My parenting must-have tool is The Whole-Brain Child by Dr. Dan Siegel and Dr. Tina Payne Bryson.
Understanding your child and how to connect their upstairs and downstairs or their left and right parts of their brain isn't about taking charge and winning.
It's about understanding where your child's abilities and capacities are. About communicating with them in a way that makes them feel heard and understood while being modelled a calm and considerate way to approach an intense situation.
A favourite quote of mine, and a real reality check if/when I ever need it is the simple thought "would I speak to my partner, my best friend or the friendly mom at the park in this way?"
If you find yourself talking to your child, unlike you would another adult, it's time to peddle back!
Connecting to what your child is feeling and saying by getting down to their level, making eye contact and leaving your reasons and safety lessons out of it let's your child know you hear them. It lets them know you see their pain and sadness and for a second that will be all that matters to you.
Some parents think well, I tried to say "it's not ok for you to (blank)", "it's not safe when you (blank)" or "I won't let you (blank)".
Trust me when I say that I've tried that too. Kindly and calmly explaining myself (with the eye contact!) why I have to make the decision that is crushing my daughter in a hope to have her go "oh ok mom, I get it".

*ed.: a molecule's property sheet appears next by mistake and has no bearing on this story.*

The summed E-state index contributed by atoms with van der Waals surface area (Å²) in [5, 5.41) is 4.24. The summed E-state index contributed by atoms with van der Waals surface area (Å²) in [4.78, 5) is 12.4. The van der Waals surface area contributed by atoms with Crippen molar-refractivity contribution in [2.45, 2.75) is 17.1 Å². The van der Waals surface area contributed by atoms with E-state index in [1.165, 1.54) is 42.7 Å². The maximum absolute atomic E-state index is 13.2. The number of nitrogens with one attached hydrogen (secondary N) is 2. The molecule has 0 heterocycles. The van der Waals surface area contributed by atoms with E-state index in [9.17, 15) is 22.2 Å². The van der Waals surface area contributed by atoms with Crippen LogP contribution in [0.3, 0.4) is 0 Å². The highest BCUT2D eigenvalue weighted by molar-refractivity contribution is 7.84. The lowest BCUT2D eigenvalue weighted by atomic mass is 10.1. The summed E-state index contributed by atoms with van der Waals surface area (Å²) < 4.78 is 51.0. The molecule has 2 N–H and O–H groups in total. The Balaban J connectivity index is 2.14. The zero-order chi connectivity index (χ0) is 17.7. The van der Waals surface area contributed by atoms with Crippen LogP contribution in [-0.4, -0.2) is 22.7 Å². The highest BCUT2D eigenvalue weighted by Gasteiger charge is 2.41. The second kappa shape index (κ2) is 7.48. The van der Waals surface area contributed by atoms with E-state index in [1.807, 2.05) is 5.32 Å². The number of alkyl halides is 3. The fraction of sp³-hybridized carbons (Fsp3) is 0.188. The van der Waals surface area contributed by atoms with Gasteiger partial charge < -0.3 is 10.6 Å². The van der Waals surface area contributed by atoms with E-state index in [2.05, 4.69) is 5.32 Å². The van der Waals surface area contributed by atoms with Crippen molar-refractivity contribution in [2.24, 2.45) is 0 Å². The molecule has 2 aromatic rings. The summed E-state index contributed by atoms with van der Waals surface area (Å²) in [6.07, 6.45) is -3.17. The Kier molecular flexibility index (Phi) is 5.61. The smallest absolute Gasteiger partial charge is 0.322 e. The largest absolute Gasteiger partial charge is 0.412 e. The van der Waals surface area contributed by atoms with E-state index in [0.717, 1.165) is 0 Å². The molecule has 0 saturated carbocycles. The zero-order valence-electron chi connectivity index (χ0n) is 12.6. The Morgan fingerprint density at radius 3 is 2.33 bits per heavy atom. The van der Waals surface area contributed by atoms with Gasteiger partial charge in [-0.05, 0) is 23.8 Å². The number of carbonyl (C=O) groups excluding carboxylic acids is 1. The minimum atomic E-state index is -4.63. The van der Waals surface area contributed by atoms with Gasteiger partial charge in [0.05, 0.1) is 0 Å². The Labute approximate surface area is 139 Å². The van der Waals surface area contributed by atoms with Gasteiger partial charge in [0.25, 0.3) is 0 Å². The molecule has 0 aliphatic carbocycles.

Our intentions come from a loving and genuine place! We mean to do right, I know we all do!
While there is a time and place for those loving explanations, it is not when they're experiencing utter disappointment, stress or pain.
The difference between adults and children is they don't have the capacity yet to see the brighter other side to their problems. Their current problem and desire is ALL there is in life. That makes it equivalent to the most mad or the most sad you or I as an adult have ever felt. Each and every time they feel it.
Having a constant level of understanding and empathy toward that is a critical stepping stone in diffusing a situation and reconnecting with your irate child.
So, in summation, when your child experiences a BIG feeling:
2. Get down to their level.
3. Look into their eyes.
4. Talk to them like you would all the respected adults in your life.
5. Repeat back the words you hear. "I know you really want to (blank) right?" Or "I can see that you are really (mad/sad/upset) with me right now".
When we meet chaos with this type of empathetic connection we build bridges not only in our relationship with our children, but within their brains as well. When we hold space for the chaos of the downstairs or right side of their developing brain, we allow their upstairs and left sides a chance to get involved and grow.
Connect first. Talk and reason later. Hug their feelings and don't let go until they know you've heard them and they know their feelings matter to you.
If you'd like to know more strategies like this one, read the book! It is, as I mentioned, my number one, must have for every parent and if you don't like reading, try listening to it! It's beyond worth your time.
If you ever want to talk it out, parent to parent and go through specific situations and hash out step by step what you can do to integrate this approach into your home, I would love to help!
First time sessions (via skype) with me are free! Take advantage!
Nothing feels better than being supported and understood by a fellow parent.